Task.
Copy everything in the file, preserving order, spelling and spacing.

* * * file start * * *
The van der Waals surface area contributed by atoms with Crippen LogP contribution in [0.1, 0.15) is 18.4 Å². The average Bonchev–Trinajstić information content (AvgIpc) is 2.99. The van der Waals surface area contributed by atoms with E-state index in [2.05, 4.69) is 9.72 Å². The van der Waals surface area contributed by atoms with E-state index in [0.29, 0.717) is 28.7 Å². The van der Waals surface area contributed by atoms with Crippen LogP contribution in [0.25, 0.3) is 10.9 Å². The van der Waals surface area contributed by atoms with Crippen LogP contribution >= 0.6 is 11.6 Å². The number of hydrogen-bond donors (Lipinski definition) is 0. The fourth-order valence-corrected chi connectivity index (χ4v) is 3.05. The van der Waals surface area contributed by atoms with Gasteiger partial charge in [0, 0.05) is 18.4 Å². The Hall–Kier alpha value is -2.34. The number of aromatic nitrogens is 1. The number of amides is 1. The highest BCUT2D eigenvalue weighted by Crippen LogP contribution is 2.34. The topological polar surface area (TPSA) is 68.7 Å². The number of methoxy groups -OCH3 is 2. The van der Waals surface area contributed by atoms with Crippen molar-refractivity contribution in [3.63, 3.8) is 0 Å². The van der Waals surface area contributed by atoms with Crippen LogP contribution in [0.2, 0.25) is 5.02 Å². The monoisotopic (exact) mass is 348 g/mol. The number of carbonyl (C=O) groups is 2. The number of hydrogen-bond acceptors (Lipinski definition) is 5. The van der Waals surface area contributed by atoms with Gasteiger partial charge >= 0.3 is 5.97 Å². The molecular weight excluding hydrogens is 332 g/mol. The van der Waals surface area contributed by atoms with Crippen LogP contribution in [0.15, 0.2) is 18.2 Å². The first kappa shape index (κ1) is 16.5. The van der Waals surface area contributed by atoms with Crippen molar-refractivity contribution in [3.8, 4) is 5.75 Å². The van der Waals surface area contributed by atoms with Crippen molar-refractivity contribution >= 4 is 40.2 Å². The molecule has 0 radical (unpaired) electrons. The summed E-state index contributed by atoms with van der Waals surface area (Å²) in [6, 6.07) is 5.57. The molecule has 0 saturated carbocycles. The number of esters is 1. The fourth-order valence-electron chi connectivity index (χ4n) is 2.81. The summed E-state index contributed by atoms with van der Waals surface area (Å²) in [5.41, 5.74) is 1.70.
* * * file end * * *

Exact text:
The van der Waals surface area contributed by atoms with Crippen LogP contribution in [0.1, 0.15) is 18.4 Å². The average Bonchev–Trinajstić information content (AvgIpc) is 2.99. The van der Waals surface area contributed by atoms with E-state index in [2.05, 4.69) is 9.72 Å². The van der Waals surface area contributed by atoms with E-state index in [0.29, 0.717) is 28.7 Å². The van der Waals surface area contributed by atoms with Crippen LogP contribution in [0.25, 0.3) is 10.9 Å². The van der Waals surface area contributed by atoms with Crippen LogP contribution >= 0.6 is 11.6 Å². The number of hydrogen-bond donors (Lipinski definition) is 0. The fourth-order valence-corrected chi connectivity index (χ4v) is 3.05. The van der Waals surface area contributed by atoms with Gasteiger partial charge in [0, 0.05) is 18.4 Å². The Hall–Kier alpha value is -2.34. The number of aromatic nitrogens is 1. The number of amides is 1. The highest BCUT2D eigenvalue weighted by Crippen LogP contribution is 2.34. The topological polar surface area (TPSA) is 68.7 Å². The number of methoxy groups -OCH3 is 2. The van der Waals surface area contributed by atoms with Crippen molar-refractivity contribution in [3.63, 3.8) is 0 Å². The van der Waals surface area contributed by atoms with Crippen LogP contribution in [0.2, 0.25) is 5.02 Å². The monoisotopic (exact) mass is 348 g/mol. The number of carbonyl (C=O) groups is 2. The number of hydrogen-bond acceptors (Lipinski definition) is 5. The van der Waals surface area contributed by atoms with Gasteiger partial charge >= 0.3 is 5.97 Å². The molecular weight excluding hydrogens is 332 g/mol. The van der Waals surface area contributed by atoms with Crippen LogP contribution in [0.15, 0.2) is 18.2 Å². The first kappa shape index (κ1) is 16.5. The van der Waals surface area contributed by atoms with Crippen molar-refractivity contribution in [3.8, 4) is 5.75 Å². The van der Waals surface area contributed by atoms with Crippen molar-refractivity contribution >= 4 is 40.2 Å². The molecule has 0 radical (unpaired) electrons. The summed E-state index contributed by atoms with van der Waals surface area (Å²) in [6, 6.07) is 5.57. The molecule has 0 saturated carbocycles. The number of esters is 1. The fourth-order valence-electron chi connectivity index (χ4n) is 2.81. The summed E-state index contributed by atoms with van der Waals surface area (Å²) in [5.41, 5.74) is 1.70.